1. Be transparent. After you collect your data, be it through a formal survey for your whole organization or an informal conversation with members of a specific working through, analyze your results and make them transparently available to your team as soon as possible. Resist the urge only to present the good news and hold back the bad – your team will be able to sniff out the inauthenticity.
2. Get them involved. Once you’ve given your team some time to think about the results (about a week or so), bring them together to have a discussion. Your goal is to help the team decide on 1-3 committed actions that can be taken to improve. This makes everyone accountable for participating in the process. This part tends to work best in working groups, rather than in a company-wide meeting, to allow people more opportunity to contribute.
3. Increase accountability. Check in with the team regularly to share what you’ve been doing, and hold them accountable for contributing what they said they would. You could also utilize pulse surveys to take the current temperature of the team by asking a few quick, focused questions about the areas you are most interested in.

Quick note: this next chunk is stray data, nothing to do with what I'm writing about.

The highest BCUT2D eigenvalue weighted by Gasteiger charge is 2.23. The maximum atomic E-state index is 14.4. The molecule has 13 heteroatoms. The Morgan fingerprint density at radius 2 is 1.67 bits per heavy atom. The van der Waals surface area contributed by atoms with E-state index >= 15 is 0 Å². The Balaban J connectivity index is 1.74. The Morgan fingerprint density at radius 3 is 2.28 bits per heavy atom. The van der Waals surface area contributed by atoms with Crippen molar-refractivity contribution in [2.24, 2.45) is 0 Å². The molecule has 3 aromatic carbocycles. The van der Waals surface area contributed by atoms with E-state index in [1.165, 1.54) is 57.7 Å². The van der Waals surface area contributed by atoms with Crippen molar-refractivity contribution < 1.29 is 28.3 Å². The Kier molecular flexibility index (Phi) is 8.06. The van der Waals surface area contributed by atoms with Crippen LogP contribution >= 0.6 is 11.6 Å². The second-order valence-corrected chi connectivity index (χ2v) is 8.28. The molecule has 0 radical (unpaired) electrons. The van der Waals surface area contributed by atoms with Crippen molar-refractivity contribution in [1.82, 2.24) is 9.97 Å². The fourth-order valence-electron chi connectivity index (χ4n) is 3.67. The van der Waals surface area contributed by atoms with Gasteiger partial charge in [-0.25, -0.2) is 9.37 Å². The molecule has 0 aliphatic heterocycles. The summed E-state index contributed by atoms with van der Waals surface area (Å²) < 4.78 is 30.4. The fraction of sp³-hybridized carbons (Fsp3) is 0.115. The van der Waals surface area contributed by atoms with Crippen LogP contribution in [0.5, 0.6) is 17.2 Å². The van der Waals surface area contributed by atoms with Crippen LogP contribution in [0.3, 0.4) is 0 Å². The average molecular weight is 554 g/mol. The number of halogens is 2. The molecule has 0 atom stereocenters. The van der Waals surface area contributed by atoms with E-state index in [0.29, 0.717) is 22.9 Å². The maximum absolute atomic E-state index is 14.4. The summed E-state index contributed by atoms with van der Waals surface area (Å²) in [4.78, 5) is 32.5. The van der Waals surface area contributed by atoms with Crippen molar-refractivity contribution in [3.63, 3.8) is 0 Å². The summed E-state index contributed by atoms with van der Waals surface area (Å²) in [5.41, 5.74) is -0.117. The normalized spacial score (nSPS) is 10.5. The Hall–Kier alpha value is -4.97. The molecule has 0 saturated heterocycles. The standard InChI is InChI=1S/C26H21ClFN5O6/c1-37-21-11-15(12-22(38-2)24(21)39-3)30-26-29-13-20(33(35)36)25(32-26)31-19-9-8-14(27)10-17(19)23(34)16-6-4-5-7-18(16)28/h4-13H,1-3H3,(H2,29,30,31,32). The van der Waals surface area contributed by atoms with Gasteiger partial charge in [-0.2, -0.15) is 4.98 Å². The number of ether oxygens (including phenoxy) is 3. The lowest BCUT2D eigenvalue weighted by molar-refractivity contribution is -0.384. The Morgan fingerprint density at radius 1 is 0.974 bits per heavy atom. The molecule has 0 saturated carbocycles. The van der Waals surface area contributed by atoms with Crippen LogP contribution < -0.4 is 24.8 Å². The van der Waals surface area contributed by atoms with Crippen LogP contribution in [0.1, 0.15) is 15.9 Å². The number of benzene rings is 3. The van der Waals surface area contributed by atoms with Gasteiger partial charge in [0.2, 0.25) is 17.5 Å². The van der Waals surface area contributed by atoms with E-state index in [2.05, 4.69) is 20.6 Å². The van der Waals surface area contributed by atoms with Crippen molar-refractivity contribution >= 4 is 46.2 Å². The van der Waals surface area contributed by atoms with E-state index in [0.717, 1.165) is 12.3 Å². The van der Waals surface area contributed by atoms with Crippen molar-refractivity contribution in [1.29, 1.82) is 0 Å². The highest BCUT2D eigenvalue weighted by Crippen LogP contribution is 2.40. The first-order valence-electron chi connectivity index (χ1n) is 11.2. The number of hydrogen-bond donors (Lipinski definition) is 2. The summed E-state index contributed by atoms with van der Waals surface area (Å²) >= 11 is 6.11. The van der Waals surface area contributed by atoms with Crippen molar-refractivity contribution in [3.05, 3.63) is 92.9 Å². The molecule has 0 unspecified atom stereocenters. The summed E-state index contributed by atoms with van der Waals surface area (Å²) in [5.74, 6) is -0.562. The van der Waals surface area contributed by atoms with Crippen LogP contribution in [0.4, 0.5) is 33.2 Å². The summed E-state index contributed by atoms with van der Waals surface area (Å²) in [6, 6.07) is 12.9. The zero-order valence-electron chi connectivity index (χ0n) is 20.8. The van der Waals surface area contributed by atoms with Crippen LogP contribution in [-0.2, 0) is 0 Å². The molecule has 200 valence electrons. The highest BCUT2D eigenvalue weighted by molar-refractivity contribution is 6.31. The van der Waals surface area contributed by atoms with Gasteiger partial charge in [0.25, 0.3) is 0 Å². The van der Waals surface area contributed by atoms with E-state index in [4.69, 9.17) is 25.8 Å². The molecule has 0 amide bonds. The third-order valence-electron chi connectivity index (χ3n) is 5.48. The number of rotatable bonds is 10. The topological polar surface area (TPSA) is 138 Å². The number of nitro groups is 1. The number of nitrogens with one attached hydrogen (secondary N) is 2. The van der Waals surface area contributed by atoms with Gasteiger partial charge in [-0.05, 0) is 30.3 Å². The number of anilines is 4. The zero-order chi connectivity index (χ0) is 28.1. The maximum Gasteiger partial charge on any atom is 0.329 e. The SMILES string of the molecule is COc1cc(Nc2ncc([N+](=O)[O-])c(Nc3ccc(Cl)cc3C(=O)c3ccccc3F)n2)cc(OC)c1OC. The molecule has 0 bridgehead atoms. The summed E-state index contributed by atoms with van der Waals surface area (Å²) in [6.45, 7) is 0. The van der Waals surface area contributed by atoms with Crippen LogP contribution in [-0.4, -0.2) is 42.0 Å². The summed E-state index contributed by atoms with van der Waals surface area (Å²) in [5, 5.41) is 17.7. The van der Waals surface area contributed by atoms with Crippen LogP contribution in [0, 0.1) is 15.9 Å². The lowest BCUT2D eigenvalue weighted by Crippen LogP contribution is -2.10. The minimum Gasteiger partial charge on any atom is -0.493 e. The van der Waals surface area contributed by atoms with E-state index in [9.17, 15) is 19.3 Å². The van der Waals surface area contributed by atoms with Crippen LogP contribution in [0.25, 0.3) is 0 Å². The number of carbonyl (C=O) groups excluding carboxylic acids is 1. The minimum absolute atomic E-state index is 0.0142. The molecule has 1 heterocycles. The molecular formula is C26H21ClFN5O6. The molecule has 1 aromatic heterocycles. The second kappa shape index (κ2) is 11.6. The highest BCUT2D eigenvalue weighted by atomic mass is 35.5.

4. Measure for continuous improvement. Complete your broader evaluation of your progress again in 4-6 months to see if your efforts have moved the broader needle. There’s no reason to check in on your employees only once a year. If they know that you are taking action and things are improving, they will be more than happy to provide their thoughts.
Employee engagement is a fluid concept that is influenced by many factors ranging from compensation to doing exciting work, to work/life balance. That’s why it’s so essential to make it a process of continuous improvement in which you’re consistently and actively looking for ways to improve rather than merely reacting to things as they come.
Does it take an investment of time and resources to do that? Yes. But is that investment higher than the 34% percent of the annual salary of the employees working for you that are actively disengaged and complacent in their work? It doesn’t come anywhere close to it. The value of employee engagement is unquestionable, with slight gains in a more engaged workforce resulting in a significant return on investment when compared with the costs. The hard numbers make it a no-brainer for leaders interested in maximizing business performance.